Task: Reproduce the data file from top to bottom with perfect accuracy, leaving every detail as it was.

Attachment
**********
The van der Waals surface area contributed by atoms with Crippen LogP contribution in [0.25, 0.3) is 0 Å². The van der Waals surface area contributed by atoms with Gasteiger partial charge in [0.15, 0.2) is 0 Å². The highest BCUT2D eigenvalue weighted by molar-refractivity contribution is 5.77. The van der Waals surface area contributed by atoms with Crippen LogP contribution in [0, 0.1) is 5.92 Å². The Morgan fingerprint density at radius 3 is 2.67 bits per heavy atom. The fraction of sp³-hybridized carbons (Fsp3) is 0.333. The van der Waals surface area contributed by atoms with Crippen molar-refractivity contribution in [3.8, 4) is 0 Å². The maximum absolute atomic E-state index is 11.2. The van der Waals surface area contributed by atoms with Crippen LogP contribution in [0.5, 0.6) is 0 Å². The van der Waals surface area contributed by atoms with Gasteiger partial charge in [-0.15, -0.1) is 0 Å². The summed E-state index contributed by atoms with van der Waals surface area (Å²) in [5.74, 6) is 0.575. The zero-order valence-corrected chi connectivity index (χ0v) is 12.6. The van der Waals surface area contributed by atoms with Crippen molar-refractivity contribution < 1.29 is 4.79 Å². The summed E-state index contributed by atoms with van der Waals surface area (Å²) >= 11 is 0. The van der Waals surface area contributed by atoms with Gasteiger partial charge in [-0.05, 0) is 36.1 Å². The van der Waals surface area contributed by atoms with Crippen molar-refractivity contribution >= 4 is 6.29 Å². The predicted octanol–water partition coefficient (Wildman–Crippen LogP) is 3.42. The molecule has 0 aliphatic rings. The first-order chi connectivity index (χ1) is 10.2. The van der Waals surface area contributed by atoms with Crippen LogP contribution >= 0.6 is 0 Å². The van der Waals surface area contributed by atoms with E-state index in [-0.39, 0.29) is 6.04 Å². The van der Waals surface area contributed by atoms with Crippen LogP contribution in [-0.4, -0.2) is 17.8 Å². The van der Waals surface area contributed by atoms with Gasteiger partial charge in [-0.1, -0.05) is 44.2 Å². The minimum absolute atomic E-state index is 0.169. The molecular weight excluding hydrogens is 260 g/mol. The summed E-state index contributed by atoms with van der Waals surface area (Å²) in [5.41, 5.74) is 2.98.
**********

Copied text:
The van der Waals surface area contributed by atoms with Crippen LogP contribution in [0.25, 0.3) is 0 Å². The van der Waals surface area contributed by atoms with Gasteiger partial charge in [0.15, 0.2) is 0 Å². The highest BCUT2D eigenvalue weighted by molar-refractivity contribution is 5.77. The van der Waals surface area contributed by atoms with Crippen LogP contribution in [0, 0.1) is 5.92 Å². The Morgan fingerprint density at radius 3 is 2.67 bits per heavy atom. The fraction of sp³-hybridized carbons (Fsp3) is 0.333. The van der Waals surface area contributed by atoms with Crippen molar-refractivity contribution in [3.8, 4) is 0 Å². The maximum absolute atomic E-state index is 11.2. The van der Waals surface area contributed by atoms with Crippen LogP contribution in [0.5, 0.6) is 0 Å². The van der Waals surface area contributed by atoms with Gasteiger partial charge in [-0.15, -0.1) is 0 Å². The summed E-state index contributed by atoms with van der Waals surface area (Å²) in [5.74, 6) is 0.575. The zero-order valence-corrected chi connectivity index (χ0v) is 12.6. The van der Waals surface area contributed by atoms with Crippen molar-refractivity contribution < 1.29 is 4.79 Å². The summed E-state index contributed by atoms with van der Waals surface area (Å²) >= 11 is 0. The van der Waals surface area contributed by atoms with Gasteiger partial charge in [-0.05, 0) is 36.1 Å². The van der Waals surface area contributed by atoms with Crippen molar-refractivity contribution >= 4 is 6.29 Å². The predicted octanol–water partition coefficient (Wildman–Crippen LogP) is 3.42. The molecule has 0 aliphatic rings. The first-order chi connectivity index (χ1) is 10.2. The van der Waals surface area contributed by atoms with Crippen LogP contribution >= 0.6 is 0 Å². The van der Waals surface area contributed by atoms with E-state index in [-0.39, 0.29) is 6.04 Å². The van der Waals surface area contributed by atoms with Crippen LogP contribution in [-0.4, -0.2) is 17.8 Å². The van der Waals surface area contributed by atoms with Gasteiger partial charge in [-0.1, -0.05) is 44.2 Å². The minimum absolute atomic E-state index is 0.169. The molecular weight excluding hydrogens is 260 g/mol. The summed E-state index contributed by atoms with van der Waals surface area (Å²) in [5.41, 5.74) is 2.98.